On September 19, 2017, an earthquake struck Mexico causing severe to moderate damage in Mexico City and the states of Puebla and Morelos. The estimated 7.1 Richter-scale quake damaged about 150 thousand homes, some completely destroyed. Government sources confirm 366 lives lost, including 225 in the capital and 74 in Morelos. Mexican first responders, the army, foreign assistance, and thousands of civil volunteers rallied for search and rescue operations, then settled in for the long-term task of rebuilding. Needless to say, a quake of that magnitude represents a significant blow to the economies of the affected areas that will require close to two billion dollars for reconstruction and recovery. One of the important engines of the Mexican economy is tourism which suffered an immediate decline of about a 30 percent. The most famous Mexican tourist destinations like Cancun and the rest of the Mexican Riviera, Puerta Vallarta, and resort-heavy Baja California were unaffected by the quake and hotel reservations there are holding up well. Though all but a handful of hotels in Mexico City and the state of Morelos survived intact, national and international tourism responsible for hundreds of thousands of jobs will not recover quickly. Yet most of the tourist infrastructure in the affected areas has proved resilient and there is no need for visitors to change plans for most destinations.
The State of Morelos has been a lure for tourists since the days of the Aztec emperors who vacationed there to escape the cold of Mexico City winters at 7300 feet altitude. The conquistador Hernán Cortes built a sugar hacienda and a palatial fortress in Cuernavaca.The city is still the weekend resort for thousands of capitalinos.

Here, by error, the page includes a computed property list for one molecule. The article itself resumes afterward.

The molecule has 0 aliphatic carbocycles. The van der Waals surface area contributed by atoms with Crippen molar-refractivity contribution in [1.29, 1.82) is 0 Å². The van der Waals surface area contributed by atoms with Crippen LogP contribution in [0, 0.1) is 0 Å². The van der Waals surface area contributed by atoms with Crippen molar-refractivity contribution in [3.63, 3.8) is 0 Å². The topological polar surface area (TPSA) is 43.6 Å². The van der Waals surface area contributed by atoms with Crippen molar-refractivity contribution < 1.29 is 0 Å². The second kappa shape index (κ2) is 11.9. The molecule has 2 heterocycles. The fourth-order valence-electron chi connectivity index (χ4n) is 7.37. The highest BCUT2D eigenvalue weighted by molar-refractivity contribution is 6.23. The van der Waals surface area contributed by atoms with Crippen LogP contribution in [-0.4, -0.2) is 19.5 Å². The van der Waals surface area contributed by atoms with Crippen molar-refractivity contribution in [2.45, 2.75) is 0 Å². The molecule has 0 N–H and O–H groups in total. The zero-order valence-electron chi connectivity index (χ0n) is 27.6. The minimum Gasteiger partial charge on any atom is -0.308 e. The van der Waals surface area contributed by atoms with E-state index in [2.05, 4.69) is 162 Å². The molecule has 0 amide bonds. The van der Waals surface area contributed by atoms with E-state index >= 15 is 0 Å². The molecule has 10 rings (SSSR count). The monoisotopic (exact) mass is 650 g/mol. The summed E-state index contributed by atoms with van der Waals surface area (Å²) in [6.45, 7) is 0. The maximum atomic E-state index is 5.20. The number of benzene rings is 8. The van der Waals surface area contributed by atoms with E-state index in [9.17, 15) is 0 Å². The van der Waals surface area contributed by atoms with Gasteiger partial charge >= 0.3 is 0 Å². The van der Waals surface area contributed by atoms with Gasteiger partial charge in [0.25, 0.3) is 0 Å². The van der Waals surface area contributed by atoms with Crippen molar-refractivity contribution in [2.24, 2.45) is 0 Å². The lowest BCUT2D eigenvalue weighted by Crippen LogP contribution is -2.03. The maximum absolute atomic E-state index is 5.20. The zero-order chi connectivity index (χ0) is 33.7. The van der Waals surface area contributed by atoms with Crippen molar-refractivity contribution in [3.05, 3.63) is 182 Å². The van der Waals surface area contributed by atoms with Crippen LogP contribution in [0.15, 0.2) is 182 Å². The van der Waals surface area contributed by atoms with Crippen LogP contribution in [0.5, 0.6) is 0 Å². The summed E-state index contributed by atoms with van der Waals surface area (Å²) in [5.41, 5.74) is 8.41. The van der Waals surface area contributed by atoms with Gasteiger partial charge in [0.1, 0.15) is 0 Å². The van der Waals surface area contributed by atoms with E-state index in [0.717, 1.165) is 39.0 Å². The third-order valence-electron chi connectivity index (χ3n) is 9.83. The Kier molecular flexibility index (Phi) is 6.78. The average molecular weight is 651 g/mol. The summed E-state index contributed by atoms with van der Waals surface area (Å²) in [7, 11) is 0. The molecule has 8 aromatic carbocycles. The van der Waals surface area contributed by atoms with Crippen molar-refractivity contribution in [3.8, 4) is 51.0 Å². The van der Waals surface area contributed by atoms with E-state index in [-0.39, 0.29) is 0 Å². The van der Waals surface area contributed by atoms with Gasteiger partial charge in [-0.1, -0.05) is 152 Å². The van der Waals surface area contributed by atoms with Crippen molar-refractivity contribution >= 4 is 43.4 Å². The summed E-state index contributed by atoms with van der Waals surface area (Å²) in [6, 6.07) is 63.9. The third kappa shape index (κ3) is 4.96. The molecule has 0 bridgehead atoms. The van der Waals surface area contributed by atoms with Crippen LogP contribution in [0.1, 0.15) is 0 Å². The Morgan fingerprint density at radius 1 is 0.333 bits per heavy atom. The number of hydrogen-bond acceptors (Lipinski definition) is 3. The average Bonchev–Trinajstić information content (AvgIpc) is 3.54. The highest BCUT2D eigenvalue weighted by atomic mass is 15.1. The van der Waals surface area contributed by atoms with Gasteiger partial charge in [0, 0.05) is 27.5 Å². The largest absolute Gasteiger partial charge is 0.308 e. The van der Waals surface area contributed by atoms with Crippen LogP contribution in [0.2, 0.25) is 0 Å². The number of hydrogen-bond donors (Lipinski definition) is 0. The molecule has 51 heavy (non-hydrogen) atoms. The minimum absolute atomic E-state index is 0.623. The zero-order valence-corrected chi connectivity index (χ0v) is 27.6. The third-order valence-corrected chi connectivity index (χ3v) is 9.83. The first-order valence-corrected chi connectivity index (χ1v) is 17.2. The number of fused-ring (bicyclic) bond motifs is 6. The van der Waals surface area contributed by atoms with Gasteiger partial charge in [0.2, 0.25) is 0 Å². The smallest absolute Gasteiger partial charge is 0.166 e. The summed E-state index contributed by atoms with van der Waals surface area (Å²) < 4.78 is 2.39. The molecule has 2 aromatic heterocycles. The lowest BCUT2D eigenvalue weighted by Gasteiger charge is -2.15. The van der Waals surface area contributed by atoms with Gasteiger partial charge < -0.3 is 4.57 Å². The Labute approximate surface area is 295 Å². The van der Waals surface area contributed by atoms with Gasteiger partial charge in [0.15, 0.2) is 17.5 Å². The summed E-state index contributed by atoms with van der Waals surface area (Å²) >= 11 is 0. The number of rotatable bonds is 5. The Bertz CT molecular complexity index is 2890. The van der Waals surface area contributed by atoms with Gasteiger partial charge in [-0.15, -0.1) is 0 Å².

In the 1950s and 60s Cuernavaca lured Hollywood stars and jetsetters. Helen Hayes had a home there and the Shah of Iran built a home to spend some of his exile. Much of the jetset tourism was lured away when Richard Burton and Elizabeth Taylor put Puerto Vallarta on the map. The ease of private jet travel dispersed that kind of travel to even more remote global hideaways.
But Morelos and its capital Cuernavaca continued to thrive thanks to heavy weekend tourism from Mexico City and its fame as a center for Spanish-language schools drawing thousands of North American and European students of all ages. (See my previous post on the importance of Cuernavaca for language learning: https://jimhornnews.com/2015/08/10/study-abroad-why-choose-mexico-its-preeminence-its-impediments).
International tourism to Mexico took a sharp dive after the international economic collapse beginning in 2008. The decline was exacerbated by H1N1 influenza epidemic in 2009, and the alarmist publicity surrounding the government’s war on the drug cartels during that decade. The secretariats of tourism for the State of Morelos and the city of Cuernavaca responded to the crisis with an intense and successful campaign to lure national tourists. The attractions of Morelos were more widely publicized including the ruta de los conventos, the ruta de Zapata, the rich arqueological heritage, and the magnificent Jardines de Mexico, the largest flower garden in the world (https://jimhornnews.com/2014/03/18/tourism-should-be-coming-up-roses-in-morelos).
Thousands of tourists visited the state not just from the capital but from many other states of Mexico. Cuernavaca has not suffered damage in the past by quakes from faults in Oaxaca, Chiapas, and the coast of Guerrero, but this quake had an epicenter near the border of Morelos and Puebla states, causing major damage to areas not previously affected.